Sunday, November 20, 2005

Economics key to stable Kosovo

By Michael Winfrey

SOFIA, Nov 20 (Reuters) - Solving Kosovo's desperate economic situation is crucial to making and keeping peace in the breakaway Serbian province, the head of the NATO-led KFOR peacekeeping force there said on Sunday.

Kosovo has been run by the United Nations since NATO kicked out Serbia's forces in a 1999 air war. Talks to determine its status are set to start on Monday, with the province's ethnic Albanian majority arguing for Kosovo's independence and Belgrade insisting the province is an integral part of Serbia.

Poverty, unemployment, and a lack of foreign investment are fanning ethnic tension in Kosovo and contributing to corruption, crime and violence, Italian Lieutenant-General Giuseppe Valotto said in remarks delivered for him at a conference.

"My biggest concern is the economic situation in Kosovo. The great majority of the population is facing extreme difficulties in this field," he said in a statement delivered by Major General Alberto Notari, deputy chief of staff for the Supreme Allied Command Transformation.

Kosovo Serbs, many living in isolated enclaves, have been the target of sporadic violence since the war, despite the watchful gaze of 17,000 NATO-led peacekeepers.

Kosovo's unemployment rate of around 60 percent is the highest in Europe, and a World Bank report showed 50 percent of the population lives on less than 1.50 euros ($1.75) a day.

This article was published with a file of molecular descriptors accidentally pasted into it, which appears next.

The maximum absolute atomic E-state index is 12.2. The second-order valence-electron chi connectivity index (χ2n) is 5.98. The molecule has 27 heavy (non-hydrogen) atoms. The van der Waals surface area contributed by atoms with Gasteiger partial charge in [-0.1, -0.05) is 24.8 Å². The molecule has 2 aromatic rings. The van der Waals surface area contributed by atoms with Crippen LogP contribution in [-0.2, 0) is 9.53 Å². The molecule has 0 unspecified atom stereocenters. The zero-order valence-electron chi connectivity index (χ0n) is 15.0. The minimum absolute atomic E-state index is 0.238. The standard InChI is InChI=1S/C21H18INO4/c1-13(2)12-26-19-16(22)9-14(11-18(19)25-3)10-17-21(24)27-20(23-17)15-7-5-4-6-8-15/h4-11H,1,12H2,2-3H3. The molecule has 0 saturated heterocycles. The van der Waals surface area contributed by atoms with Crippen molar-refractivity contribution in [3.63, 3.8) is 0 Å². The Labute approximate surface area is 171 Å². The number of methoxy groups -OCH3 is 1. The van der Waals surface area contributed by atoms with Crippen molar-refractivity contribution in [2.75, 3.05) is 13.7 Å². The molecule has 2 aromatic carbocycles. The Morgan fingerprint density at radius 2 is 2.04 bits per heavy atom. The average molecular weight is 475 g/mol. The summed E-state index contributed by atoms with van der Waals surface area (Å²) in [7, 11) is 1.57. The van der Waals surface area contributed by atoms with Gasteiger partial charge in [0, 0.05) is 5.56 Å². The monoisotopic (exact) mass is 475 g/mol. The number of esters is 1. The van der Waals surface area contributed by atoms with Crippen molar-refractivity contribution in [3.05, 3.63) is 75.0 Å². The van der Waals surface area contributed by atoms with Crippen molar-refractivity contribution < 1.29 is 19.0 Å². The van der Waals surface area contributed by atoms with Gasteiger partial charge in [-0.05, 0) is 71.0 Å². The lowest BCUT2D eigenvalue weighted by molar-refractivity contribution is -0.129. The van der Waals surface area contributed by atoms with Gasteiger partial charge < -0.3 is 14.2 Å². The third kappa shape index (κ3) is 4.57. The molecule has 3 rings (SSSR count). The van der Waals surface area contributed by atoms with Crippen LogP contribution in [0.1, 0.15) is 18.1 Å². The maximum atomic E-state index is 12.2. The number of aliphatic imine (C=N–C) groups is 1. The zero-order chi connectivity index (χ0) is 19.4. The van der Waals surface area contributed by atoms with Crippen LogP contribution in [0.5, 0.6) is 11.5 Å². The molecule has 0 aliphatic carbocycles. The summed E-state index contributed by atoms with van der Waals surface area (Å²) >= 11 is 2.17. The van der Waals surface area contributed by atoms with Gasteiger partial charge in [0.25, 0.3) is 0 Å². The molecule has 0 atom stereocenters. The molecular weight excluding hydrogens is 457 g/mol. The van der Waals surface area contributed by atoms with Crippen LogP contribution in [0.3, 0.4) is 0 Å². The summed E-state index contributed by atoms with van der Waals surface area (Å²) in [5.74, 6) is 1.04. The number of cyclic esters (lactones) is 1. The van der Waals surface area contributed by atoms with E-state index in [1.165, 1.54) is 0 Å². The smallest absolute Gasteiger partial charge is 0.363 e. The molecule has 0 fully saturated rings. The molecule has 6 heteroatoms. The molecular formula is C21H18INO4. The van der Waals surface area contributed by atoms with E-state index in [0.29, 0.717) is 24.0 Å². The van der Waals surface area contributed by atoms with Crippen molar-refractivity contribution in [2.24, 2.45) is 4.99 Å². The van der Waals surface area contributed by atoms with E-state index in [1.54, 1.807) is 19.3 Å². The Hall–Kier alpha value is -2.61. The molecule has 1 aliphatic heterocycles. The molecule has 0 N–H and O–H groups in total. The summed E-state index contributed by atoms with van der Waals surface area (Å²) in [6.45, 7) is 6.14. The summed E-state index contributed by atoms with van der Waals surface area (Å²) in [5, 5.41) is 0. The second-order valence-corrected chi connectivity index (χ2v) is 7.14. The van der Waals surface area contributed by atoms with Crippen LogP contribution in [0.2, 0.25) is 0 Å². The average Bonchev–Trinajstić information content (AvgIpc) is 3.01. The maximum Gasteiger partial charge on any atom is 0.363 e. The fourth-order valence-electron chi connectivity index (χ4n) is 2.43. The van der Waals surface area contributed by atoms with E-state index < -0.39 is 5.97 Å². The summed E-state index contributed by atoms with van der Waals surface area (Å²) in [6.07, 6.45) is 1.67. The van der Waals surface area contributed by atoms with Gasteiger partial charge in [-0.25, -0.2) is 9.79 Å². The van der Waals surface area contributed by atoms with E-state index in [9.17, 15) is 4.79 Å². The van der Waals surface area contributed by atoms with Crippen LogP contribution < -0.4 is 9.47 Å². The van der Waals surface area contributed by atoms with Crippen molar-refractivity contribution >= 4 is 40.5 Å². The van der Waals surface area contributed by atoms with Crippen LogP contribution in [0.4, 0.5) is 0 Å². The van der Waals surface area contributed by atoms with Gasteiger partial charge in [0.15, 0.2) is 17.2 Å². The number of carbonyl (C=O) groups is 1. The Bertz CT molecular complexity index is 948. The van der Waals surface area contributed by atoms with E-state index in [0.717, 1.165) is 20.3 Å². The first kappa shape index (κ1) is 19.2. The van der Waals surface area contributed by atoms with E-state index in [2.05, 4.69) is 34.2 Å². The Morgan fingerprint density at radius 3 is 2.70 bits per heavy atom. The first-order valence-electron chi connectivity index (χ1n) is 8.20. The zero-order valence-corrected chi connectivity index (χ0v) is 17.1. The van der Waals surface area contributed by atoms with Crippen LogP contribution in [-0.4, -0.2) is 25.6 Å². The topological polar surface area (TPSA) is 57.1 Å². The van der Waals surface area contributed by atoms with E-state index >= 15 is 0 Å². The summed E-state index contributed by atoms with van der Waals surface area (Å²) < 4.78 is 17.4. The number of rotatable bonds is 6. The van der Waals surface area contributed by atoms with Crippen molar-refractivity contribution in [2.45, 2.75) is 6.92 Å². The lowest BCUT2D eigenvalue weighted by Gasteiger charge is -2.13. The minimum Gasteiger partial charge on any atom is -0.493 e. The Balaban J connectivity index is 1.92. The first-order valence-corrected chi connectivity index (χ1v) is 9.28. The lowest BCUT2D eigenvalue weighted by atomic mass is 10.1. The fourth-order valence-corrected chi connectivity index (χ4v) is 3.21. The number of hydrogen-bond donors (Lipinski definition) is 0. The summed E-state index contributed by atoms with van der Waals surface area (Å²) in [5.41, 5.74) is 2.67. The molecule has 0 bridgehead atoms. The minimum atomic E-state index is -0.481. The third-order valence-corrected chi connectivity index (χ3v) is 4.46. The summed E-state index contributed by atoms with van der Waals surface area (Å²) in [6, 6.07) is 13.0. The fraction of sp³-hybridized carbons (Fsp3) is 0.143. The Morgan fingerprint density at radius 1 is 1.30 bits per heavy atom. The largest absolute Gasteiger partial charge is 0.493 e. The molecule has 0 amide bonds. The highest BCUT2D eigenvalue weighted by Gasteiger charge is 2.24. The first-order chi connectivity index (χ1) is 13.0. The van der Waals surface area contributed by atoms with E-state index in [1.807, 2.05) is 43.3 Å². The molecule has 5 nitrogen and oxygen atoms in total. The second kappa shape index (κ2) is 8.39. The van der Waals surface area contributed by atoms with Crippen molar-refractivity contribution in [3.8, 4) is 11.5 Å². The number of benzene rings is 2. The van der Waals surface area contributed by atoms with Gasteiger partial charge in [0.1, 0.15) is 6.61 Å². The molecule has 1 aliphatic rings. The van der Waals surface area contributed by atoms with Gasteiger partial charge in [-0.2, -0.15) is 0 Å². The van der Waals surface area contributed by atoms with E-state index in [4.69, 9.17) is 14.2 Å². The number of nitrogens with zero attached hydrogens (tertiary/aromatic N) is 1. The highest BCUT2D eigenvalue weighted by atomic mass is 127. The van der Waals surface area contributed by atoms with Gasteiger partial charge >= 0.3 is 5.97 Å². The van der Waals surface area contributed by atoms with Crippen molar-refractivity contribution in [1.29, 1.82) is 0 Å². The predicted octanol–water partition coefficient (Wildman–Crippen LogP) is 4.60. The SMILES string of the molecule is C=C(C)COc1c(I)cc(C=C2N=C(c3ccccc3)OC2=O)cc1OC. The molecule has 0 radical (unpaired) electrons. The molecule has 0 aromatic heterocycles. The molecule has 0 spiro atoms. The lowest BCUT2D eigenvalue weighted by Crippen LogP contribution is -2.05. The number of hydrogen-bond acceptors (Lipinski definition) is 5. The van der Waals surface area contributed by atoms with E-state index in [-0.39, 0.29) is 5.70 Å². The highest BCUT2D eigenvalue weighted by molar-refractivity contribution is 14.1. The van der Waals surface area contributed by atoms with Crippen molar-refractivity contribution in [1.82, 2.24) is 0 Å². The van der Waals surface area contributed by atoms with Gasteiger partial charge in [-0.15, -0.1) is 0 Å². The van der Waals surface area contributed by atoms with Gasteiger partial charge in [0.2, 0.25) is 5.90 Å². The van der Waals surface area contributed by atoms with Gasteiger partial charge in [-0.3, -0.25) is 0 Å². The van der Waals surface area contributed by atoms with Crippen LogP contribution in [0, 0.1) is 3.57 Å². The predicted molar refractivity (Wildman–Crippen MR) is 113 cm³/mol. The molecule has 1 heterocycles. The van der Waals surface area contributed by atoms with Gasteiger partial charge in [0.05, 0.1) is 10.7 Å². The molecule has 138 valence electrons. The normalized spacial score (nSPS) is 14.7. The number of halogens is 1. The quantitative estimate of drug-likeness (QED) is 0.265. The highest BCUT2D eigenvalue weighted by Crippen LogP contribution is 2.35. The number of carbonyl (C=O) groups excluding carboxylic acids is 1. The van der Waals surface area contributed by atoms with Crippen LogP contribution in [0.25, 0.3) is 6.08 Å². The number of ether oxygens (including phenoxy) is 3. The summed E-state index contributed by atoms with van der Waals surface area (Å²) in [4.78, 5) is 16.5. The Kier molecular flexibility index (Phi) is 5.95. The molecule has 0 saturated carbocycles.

The province's ambiguous status -- it operates like a state run by the United Nations but has no formal sovereignty -- means it cannot borrow from international institutions and aid has slowed since the U.N. took control six years ago.

NATO kicked out Serbian forces after a two-year conflict which pitted Belgrade against ethnic Albanian separatist fighters. Serbian forces were accused of killing thousands of civilians in a campaign to drive Albanians from the province.

Analysts also blame graft, a lack of expertise, and a perceived risky environment for the economic malaise.

Valotto, who in September took command of KFOR called for a longer-term Kosovo development strategy.

"The absence of a reliable project on development is a main factor for phenomena such as ethnic tension, crime and corruption, smuggling and other problems," he said.

"It is not normal that six years after the end of the war, and with the oncoming winter, people still suffer from cuts in electricity and water."

Western diplomats have warned of a possible upsurge in violence as talks begin for Kosovo's "final status". Many ethnic Albanians see the process as unnecessary and insulting.

But Valotto said KFOR had recently stepped up patrols and raids to show it would not tolerate violence or intimidation.

"This has been done to send a clear message to the part of Kosovo society... that does not believe in democracy and peaceful cohabitation but think they can solve conflict with violence and abusing the rights of the weak," he said.

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